After financial woes that led to a free cash deficit of nearly $1 million, the Oak Bluffs town administrator said this week that the town ended fiscal year 2012 on a much more positive note — still in the hole, he said, but steadily climbing out.
During a fiscal year 2013 financial update at Tuesday’s selectmen's meeting, town administrator Robert Whritenour outlined the financial problems the town previously faced: deficits combined with under-funding for budget line items “created havoc in balancing the fiscal year 2012 budget,” Mr. Whritenour said, and he said it will take years to fully overcome impacts from the recession.
Mr. Whritenour will provide a financial update at the special town meeting planned for Nov. 13.
Going into fiscal year 2012, the town had a free cash deficit of more than $888,000, which Mr. Whritenour said was a large number for a town the size of Oak Bluffs. And while the state Department of Revenue will determine the amount of free cash the town now has, the target is about $400,000 in the red, Mr. Whritenour said.
“We’d be satisfied with that,” he added, and said he hopes the town will have a positive amount by fiscal year 2014.
There were other gains: a general cash deficit of more than $434,000 was reduced to a deficit of about $115,854, he said.
Local estimated receipts, which account for 25 per cent of the budget but “95 per cent of the problems,” Mr. Whritenour said, are also on the rise. For fiscal year 2011 the town had collected $180,000 less than expected, he said. For fiscal year 2012, the town had received $335,511 above estimates.
Mr. Whritenour said this was part of the plan to fix the budget: the town lowered revenue estimates to achievable amounts, limited spending, cut about $304,000 from the 2012 budget and committed to not raising taxes.
The town also found and eliminated existing account deficits, which was “absolutely needed to bring the town back into black,” he said.
Mr. Whritenour noted that Oak Bluffs was the only Island town to set its 2012 tax rate and send out tax bills on time.
In other business, finance committee vice chairman Bill McGrath outlined a town capital improvement plan for the next five years.
Projects slated for the coming fiscal year include $250,000 for building maintenance as well as $40,000 for preliminary architectural studies for the town hall and a new public safety building.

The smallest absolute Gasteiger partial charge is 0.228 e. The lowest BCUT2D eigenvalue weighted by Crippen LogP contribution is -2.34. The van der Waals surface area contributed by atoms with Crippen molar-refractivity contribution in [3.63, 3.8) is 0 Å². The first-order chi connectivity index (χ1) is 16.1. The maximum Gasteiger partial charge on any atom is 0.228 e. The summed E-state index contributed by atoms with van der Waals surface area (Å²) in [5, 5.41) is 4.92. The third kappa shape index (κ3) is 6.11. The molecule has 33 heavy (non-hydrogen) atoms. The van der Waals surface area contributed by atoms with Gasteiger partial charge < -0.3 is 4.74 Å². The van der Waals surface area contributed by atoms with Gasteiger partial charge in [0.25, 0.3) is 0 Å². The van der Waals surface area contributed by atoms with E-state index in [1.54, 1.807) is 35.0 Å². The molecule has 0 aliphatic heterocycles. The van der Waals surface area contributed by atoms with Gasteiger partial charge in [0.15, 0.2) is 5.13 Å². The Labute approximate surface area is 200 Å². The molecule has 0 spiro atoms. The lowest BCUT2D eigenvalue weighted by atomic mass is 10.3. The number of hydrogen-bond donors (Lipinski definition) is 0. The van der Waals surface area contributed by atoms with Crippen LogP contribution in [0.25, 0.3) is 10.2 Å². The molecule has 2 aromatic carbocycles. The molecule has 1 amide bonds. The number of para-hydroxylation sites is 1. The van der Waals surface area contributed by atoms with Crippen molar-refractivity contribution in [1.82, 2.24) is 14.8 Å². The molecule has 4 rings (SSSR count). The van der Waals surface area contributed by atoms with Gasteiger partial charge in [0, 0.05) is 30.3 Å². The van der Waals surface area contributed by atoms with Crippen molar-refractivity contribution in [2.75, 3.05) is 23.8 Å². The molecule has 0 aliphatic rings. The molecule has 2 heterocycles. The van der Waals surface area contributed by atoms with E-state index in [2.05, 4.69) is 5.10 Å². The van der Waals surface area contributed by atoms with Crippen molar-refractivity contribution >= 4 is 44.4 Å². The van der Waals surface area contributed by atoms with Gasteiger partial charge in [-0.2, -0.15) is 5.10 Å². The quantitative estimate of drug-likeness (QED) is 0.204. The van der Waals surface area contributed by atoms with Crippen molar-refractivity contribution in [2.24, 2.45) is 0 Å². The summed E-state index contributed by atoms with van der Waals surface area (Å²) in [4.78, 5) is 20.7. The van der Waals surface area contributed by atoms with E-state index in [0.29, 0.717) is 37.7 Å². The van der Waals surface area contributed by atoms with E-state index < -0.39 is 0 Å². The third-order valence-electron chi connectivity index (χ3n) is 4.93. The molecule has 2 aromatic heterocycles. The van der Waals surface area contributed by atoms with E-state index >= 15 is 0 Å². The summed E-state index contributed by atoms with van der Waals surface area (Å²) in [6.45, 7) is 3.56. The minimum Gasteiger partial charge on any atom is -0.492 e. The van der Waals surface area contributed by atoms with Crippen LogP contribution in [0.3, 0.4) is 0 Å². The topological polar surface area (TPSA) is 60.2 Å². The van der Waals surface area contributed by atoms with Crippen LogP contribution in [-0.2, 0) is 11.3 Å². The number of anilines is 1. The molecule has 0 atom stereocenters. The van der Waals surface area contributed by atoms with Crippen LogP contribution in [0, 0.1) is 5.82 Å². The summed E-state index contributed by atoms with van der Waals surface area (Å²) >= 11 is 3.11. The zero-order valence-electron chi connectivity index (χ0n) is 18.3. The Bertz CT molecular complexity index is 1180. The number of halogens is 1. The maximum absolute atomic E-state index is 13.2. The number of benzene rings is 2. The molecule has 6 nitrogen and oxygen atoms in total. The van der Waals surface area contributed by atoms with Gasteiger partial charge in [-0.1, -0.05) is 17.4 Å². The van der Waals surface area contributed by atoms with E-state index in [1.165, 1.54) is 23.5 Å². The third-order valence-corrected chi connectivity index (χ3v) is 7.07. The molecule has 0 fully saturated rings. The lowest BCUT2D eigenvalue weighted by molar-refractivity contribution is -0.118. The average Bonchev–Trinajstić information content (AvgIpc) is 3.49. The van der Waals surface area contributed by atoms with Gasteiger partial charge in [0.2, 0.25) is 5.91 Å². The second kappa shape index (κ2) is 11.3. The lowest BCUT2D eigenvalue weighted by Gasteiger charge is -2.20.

Building maintenance projects include replacing the roof of the police department and town hall, panting the police department and the library, and HVAC improvements at the library and town hall.
In the coming fiscal year, $614,000 in ambulance reserve funds is slated for police, fire and emergency vehicles and $25,000 in community preservation funds will go toward an East Chop stabilization study. Both projects have already been approved by town meeting, Mr. McGrath said.
Future projects that will come before voters include a new public safety building, scheduled for a fiscal year 2014 debt exclusion bond, a marine fuel facility, also slated for fiscal year 2014, plus a $2.5 million town hall renovation and Farm Pond restoration.
Mr. McGrath said other projects, including road paving projects, Oak Bluffs school improvements and wastewater projects will be included in future capital improvement plans.
The selectmen also approved a proposal to file an application for community preservation funds for a sailing camp trail project. Conservation agent Liz Durkee said the sailing camp’s 15 acres of land would benefit from a trail system for walking to the beach and views of the lagoon.
The selectmen unanimously supported the suggestion. Selectman Walter Vail suggested an exercise station.